COVID-19 has spiked the biggest volume of healthcare communications in living memory. The tsunami of health information from wall-to-wall press conferences and public health announcements, to text messages and 24 hour social media analyses, has been unprecedented. As the pandemic has evolved around the world, the critical importance of accurate and timely healthcare communication has never been more apparent. An article in the Lancet earlier this year concluded that “It is the rapid dissemination of trustworthy information… which is needed most during this period of uncertainty.”

We often talk in the health and wellbeing team at H+K about why we work in healthcare comms and the pandemic has brought this into sharp focus. Healthcare communications can truly save lives — by driving understanding of disease symptoms and transmission, helping overcome fear and uncertainty, creating behaviour change, and supporting healthcare professional-patient conversations thrust into the virtual world. COVID-19 has laid bare the best and worst of healthcare communications approaches. The sharp and simple ‘Stay home. Protect the NHS. Save lives’ slogan has been heralded as one of the most successful communications in modern political history, so much so that it was even thought to be too effective at convincing people to stay at home. Contrasted with the months of mixed messages and ever-shifting communications around wearing face masks.

For good or for bad, the COVID crisis offers a unique perspective for governments, healthcare systems and providers, pharmaceutical and health technology companies to review and adapt their future communications approaches. Here are 5 considerations for healthcare communications that will make the most difference for patients, families and societies during this pandemic and beyond:

Bottom line upfront
In a world where we are being bombarded with more health information than ever before, our communications need to learn from the ‘Bottom Line Up Front’ (BLUF) principle. Placing our takeaway conclusions and calls to action at the beginning rather than the end increases the likelihood of our audiences noticing and acting on our health communications messaging.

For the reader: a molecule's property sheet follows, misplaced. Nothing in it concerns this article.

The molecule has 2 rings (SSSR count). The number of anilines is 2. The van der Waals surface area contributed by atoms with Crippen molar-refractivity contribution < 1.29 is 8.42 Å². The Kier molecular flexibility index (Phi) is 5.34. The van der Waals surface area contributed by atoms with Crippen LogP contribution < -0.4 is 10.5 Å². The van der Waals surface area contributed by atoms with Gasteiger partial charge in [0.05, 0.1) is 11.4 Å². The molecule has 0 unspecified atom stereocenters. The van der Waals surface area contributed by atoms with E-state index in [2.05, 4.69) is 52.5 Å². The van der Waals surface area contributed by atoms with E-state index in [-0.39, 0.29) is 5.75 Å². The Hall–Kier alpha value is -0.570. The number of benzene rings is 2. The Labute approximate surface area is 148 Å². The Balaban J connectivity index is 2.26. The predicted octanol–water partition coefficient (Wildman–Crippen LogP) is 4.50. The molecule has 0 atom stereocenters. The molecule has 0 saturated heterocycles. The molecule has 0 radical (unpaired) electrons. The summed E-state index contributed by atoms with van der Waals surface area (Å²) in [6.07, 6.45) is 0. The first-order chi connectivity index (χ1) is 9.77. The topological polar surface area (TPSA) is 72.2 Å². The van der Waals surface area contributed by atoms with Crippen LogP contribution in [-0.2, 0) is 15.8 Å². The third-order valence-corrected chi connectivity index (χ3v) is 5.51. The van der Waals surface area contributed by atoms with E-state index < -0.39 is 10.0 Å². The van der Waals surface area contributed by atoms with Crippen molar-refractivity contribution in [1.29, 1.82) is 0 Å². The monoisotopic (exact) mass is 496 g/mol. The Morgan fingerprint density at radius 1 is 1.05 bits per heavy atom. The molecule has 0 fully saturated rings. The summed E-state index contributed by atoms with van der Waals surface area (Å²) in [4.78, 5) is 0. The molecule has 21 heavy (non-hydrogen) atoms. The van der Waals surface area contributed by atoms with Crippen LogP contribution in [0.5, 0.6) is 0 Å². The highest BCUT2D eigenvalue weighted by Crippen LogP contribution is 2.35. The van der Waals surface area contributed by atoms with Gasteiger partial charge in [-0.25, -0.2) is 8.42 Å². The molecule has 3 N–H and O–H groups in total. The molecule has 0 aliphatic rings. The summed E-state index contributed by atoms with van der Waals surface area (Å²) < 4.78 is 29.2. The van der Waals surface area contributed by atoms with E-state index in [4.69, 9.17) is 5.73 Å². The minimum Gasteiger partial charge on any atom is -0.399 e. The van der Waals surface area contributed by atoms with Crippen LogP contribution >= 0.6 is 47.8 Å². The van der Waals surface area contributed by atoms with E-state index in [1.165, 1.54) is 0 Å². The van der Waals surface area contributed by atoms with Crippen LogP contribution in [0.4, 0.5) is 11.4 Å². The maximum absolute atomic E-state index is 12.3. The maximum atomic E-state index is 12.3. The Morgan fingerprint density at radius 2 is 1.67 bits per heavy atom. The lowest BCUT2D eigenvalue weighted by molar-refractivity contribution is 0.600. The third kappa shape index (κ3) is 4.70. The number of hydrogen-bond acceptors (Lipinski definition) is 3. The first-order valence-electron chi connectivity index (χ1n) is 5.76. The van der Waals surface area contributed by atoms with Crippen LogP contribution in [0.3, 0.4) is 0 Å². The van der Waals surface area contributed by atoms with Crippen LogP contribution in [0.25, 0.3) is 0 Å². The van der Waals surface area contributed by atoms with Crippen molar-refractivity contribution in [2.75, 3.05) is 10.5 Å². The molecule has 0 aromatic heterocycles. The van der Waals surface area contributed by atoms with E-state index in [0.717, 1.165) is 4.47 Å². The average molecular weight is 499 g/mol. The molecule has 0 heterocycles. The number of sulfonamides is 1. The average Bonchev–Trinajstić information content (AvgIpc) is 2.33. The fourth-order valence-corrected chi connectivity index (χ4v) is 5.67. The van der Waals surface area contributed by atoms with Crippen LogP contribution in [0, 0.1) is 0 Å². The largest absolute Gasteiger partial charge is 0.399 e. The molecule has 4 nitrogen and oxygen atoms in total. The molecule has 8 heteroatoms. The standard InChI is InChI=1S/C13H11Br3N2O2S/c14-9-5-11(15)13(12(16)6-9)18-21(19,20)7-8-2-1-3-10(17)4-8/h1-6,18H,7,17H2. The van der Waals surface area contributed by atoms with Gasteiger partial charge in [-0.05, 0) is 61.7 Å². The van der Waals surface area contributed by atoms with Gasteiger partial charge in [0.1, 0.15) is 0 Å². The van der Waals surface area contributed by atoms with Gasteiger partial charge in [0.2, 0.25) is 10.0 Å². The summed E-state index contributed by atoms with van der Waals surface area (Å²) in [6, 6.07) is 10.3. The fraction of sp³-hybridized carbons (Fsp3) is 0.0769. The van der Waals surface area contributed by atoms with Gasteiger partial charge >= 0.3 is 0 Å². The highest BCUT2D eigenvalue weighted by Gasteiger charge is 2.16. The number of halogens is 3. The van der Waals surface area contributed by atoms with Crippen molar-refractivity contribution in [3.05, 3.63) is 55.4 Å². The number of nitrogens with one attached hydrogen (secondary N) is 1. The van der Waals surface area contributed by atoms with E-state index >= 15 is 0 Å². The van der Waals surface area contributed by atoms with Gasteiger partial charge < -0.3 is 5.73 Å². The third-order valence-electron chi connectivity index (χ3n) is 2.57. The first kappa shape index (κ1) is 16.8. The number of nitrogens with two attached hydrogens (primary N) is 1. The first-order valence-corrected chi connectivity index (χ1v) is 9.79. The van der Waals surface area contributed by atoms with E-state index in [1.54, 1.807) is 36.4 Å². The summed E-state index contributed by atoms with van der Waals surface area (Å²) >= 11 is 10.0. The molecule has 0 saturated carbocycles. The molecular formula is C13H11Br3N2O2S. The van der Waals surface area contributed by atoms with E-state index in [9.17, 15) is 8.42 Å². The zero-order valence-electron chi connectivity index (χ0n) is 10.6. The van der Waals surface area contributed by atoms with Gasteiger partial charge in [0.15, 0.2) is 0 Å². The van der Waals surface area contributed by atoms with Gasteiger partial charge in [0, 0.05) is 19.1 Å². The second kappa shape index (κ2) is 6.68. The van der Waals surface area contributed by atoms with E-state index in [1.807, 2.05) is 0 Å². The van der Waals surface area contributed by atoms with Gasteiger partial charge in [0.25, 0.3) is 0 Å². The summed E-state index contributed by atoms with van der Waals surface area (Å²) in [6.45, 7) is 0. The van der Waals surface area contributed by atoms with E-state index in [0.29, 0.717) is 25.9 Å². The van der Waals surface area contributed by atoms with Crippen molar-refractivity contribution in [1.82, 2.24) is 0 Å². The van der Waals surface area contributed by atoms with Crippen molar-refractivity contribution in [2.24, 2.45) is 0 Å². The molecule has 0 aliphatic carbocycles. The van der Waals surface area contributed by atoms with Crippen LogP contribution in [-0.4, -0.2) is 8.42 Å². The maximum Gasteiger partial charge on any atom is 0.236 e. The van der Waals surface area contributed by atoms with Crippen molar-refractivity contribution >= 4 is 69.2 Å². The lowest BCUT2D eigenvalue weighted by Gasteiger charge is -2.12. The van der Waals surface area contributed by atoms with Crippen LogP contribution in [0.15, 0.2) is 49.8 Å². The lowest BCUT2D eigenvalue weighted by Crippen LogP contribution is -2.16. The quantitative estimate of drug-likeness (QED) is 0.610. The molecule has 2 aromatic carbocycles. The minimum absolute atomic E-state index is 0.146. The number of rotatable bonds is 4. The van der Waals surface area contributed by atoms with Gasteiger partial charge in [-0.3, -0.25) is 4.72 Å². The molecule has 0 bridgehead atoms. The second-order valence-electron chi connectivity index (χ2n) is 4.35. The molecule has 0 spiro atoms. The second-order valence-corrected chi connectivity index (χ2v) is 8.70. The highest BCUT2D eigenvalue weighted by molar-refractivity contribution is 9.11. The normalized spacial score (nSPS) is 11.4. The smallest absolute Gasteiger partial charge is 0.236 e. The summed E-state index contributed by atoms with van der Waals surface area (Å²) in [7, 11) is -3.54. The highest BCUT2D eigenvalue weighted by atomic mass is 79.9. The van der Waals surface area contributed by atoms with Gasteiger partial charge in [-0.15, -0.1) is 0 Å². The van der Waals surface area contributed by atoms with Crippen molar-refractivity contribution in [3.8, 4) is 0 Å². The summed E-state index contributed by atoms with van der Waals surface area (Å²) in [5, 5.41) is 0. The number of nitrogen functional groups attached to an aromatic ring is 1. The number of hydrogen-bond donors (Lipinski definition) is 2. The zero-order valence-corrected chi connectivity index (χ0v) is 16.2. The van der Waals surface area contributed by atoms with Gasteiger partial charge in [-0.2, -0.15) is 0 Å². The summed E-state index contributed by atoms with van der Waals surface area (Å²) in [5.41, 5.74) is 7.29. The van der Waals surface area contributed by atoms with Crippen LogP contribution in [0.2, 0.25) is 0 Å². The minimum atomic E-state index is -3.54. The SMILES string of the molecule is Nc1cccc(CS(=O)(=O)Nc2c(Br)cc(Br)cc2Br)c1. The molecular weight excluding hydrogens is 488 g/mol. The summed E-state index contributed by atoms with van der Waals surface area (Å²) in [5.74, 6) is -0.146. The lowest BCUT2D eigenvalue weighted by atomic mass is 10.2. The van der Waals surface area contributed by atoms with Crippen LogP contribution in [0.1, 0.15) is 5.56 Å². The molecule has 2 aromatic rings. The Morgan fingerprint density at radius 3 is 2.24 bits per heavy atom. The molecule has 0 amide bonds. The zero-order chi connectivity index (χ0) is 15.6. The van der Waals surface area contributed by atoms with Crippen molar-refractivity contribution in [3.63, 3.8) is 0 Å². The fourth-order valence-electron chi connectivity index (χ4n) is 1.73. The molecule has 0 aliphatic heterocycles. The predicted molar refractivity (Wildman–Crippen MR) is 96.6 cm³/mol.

Precise words matter
Even seemingly small changes to health messages can make a big difference. When H+K’s behavioural science team tested different variations of coronavirus public health advice, they found that minor changes in language had a significant impact on how effective the messages were in changing behaviour.

Digital-first mindset
The coronavirus pandemic has catalysed the adoption of digital health technologies, with telemedicine systems that had languished for years, suddenly being implemented in a matter of weeks. Every aspect of how we communicate has changed and the new digital solutions being built today will be the standard for the healthcare communications of the future.

Don’t leave anyone behind
It’s no coincidence that the people who have been worst affected by coronavirus are the ones who had worse health outcomes before the pandemic. All health communications must not only recognise but actually act on the diverse factors that influence our health and the way in which we filter and understand health messages— our work, our level of education and income, our ethnic background, where we live and the many other social determinants of health.

Learn from the experts
People living with health conditions have a lot to teach us all about what effective communication looks like. Our work at H+K with people living with rare diseases has shown that their experiences of isolation, hospitalisation and dealing with risk, make them the real experts in communicating during these uncertain times.